Their menu is stocked with traditional classics - no there isn’t the wagyu beef you’ll find at Jacobs - just the timeless cuts of meats that were probably around 50 years ago. The lack of choice isn’t a concern for me, give me an aged black angus bone-in ribeye any day, it will always be my favourite.

First to arrive is a basket of hot garlic bread and pickled vegetables (a collection of carrots, cucumbers, cabbage, a cauliflower floret and a jalapeño for whoever is brave enough to try it). I’m glad they leave the dish of vegetables with you throughout the meal, they really helped to break through the heaviness of the steak when I just need a refreshing sharp crunch.

After seeing the table beside get their salads and the enormous portions, my husband and I split a Caesar ($10.25; half portion pictured below). Unlike Harbour 60, it’s not done table-side but encompasses all the elements of a good classic – thick super garlicky dressing, smothered with grated parmesan, cool fresh romaine leaves and crisp croutons. It did lack bacon bits, but I don’t mind this given I’ve never been a huge fan of bacon.

For my first visit I had to go with the house specialty… the rib steak (available in 16 or 24 oz portions). Opting for the smaller one ($49.75), it nevertheless was a hulking piece of beef. Barberians is known for their steak seasoning, a secret blend that has been used since its inception and can even be purchased to take home. I have no idea what’s in it, but it adds just enough flavour to the steak without becoming overly salty so that the natural meat juices still stood out. As with the typical rib eye, it was wonderfully tender from the marbling and cooked to the perfect medium rare doneness. In my opinion, it wasn’t as good as the one I’ve had at Harbour 60 but any difference is slight as both were a delight.

We were offered a choice of rice, baked potato or fries with the steak (note there’s a $7.75 supplement for mashed potatoes) so you could get away with ordering just a steak without paying extra for sides. Although the fries were good (I snuck some off the plate of a fellow diner), nothing goes better with steak than a loaded potato. The condiments arrive table side allowing patrons to customize as they please - I packed mine with sour cream, chives and feta cheese (an interesting option which adds a bit of briny richness to it).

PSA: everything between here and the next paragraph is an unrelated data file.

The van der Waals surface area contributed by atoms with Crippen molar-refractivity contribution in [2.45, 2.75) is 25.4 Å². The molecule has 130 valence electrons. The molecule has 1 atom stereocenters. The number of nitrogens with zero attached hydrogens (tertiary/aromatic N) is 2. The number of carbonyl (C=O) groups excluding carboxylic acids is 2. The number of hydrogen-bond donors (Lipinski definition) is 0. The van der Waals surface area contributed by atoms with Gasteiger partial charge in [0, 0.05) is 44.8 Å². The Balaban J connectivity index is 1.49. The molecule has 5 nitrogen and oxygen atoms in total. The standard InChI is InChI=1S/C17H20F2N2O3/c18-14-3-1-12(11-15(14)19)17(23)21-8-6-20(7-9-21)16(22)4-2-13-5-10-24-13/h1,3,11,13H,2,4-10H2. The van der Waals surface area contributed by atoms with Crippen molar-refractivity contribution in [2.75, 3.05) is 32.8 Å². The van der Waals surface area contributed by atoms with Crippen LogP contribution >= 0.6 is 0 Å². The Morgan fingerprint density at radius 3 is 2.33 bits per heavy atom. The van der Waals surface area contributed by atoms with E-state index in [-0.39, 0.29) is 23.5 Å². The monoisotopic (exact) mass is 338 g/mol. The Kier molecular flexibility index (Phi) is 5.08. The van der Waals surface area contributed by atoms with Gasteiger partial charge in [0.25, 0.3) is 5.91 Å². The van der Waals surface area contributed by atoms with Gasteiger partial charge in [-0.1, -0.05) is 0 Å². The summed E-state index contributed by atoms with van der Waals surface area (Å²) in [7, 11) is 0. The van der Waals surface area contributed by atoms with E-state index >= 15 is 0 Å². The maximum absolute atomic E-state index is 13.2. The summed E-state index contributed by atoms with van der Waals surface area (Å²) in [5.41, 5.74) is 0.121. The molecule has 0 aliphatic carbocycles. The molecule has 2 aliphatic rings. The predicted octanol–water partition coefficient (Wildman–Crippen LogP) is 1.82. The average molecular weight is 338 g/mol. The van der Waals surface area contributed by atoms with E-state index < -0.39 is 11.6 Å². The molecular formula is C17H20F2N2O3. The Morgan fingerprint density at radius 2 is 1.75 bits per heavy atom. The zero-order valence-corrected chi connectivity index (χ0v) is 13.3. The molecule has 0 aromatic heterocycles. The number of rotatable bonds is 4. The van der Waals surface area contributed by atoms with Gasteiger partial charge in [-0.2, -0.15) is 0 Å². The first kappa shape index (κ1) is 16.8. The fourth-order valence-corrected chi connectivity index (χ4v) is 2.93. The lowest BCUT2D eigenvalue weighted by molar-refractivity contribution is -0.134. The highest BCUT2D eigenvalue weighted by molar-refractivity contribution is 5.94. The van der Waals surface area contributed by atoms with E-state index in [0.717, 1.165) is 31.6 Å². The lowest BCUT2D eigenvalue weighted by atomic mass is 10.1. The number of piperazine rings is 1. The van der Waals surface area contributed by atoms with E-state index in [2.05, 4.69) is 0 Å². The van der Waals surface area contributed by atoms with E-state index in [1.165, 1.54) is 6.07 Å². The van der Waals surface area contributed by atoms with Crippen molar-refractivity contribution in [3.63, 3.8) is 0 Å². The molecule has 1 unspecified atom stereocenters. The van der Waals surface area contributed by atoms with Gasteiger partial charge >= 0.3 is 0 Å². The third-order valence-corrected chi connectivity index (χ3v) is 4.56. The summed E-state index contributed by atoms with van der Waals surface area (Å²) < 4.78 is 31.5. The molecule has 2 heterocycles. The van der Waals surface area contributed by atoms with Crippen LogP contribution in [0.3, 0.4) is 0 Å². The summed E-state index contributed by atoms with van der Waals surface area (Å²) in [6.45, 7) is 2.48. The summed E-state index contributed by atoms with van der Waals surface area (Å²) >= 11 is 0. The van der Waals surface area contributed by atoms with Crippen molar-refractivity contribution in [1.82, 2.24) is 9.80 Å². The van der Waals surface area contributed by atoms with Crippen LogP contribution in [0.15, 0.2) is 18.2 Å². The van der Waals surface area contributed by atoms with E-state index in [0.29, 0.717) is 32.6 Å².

Despite the fact that I had to give away a portion of my steak after starting to get meat sweats, I was actually craving something sweet to end the meal. So our table of four decided to share an order of hot apple beignets with vanilla ice cream ($10.25). As with all of Barberian’s portion sizes, the dessert was more than enough to satisfy all of us with the dish having two full sized beignets and two scoops of ice cream.  Inside each beignet was a large thick slice of apple, which reduced the batter ratio and helped to lighten the dessert. Covered with cinnamon sugar and sprinkled with finely chopped walnuts this is my type of dessert.

It’s a steakhouse where you can arrive clad in suit or sweat shirt and feel equally welcomed. During our Sunday visit, the place was packed but there was never a moment we felt unattended to. Although the steak at Barberian’s wasn’t the best I’ve ever had, there’s something about their atmosphere that is so enjoyable and embracing that it’s certainly the one I’ll return to. Here’s to hoping that it will continue to be around for many years to come. 

Overall mark - 8 out of 10

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Gastro World's Grading System

  • Anything under 5 - I really disliked and will never go back
  • - decent restaurant but I likely won't return
  • 7 - decent restaurant and I will likely return
  • 8 - great restaurant that I'd be happy to recommend
  • 9 - fantastic restaurant that I would love to visit regularly and highly recommend
  • 10 - absolute perfection!